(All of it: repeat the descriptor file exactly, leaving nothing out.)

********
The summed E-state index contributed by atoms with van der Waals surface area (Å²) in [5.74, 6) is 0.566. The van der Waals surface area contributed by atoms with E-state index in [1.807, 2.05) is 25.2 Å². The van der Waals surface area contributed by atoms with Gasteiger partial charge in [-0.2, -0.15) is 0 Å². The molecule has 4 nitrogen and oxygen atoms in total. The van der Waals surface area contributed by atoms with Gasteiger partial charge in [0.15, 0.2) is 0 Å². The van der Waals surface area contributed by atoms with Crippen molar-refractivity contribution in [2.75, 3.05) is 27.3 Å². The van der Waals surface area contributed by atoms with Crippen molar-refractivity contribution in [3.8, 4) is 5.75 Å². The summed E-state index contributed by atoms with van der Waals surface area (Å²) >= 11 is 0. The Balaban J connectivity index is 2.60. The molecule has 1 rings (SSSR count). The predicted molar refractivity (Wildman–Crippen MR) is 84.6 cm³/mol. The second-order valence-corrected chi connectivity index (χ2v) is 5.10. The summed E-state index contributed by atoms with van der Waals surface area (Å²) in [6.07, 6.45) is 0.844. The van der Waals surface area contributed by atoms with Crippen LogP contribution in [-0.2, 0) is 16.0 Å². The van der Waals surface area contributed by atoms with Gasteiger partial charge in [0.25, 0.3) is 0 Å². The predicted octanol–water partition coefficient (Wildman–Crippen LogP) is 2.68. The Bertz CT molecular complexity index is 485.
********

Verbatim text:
The summed E-state index contributed by atoms with van der Waals surface area (Å²) in [5.74, 6) is 0.566. The van der Waals surface area contributed by atoms with E-state index in [1.807, 2.05) is 25.2 Å². The van der Waals surface area contributed by atoms with Gasteiger partial charge in [-0.2, -0.15) is 0 Å². The molecule has 4 nitrogen and oxygen atoms in total. The van der Waals surface area contributed by atoms with Gasteiger partial charge in [0.15, 0.2) is 0 Å². The van der Waals surface area contributed by atoms with Crippen molar-refractivity contribution in [2.75, 3.05) is 27.3 Å². The van der Waals surface area contributed by atoms with Crippen molar-refractivity contribution in [3.8, 4) is 5.75 Å². The summed E-state index contributed by atoms with van der Waals surface area (Å²) >= 11 is 0. The Balaban J connectivity index is 2.60. The molecule has 1 rings (SSSR count). The predicted molar refractivity (Wildman–Crippen MR) is 84.6 cm³/mol. The second-order valence-corrected chi connectivity index (χ2v) is 5.10. The summed E-state index contributed by atoms with van der Waals surface area (Å²) in [6.07, 6.45) is 0.844. The van der Waals surface area contributed by atoms with Crippen LogP contribution in [-0.2, 0) is 16.0 Å². The van der Waals surface area contributed by atoms with Gasteiger partial charge in [0.25, 0.3) is 0 Å². The predicted octanol–water partition coefficient (Wildman–Crippen LogP) is 2.68. The Bertz CT molecular complexity index is 485.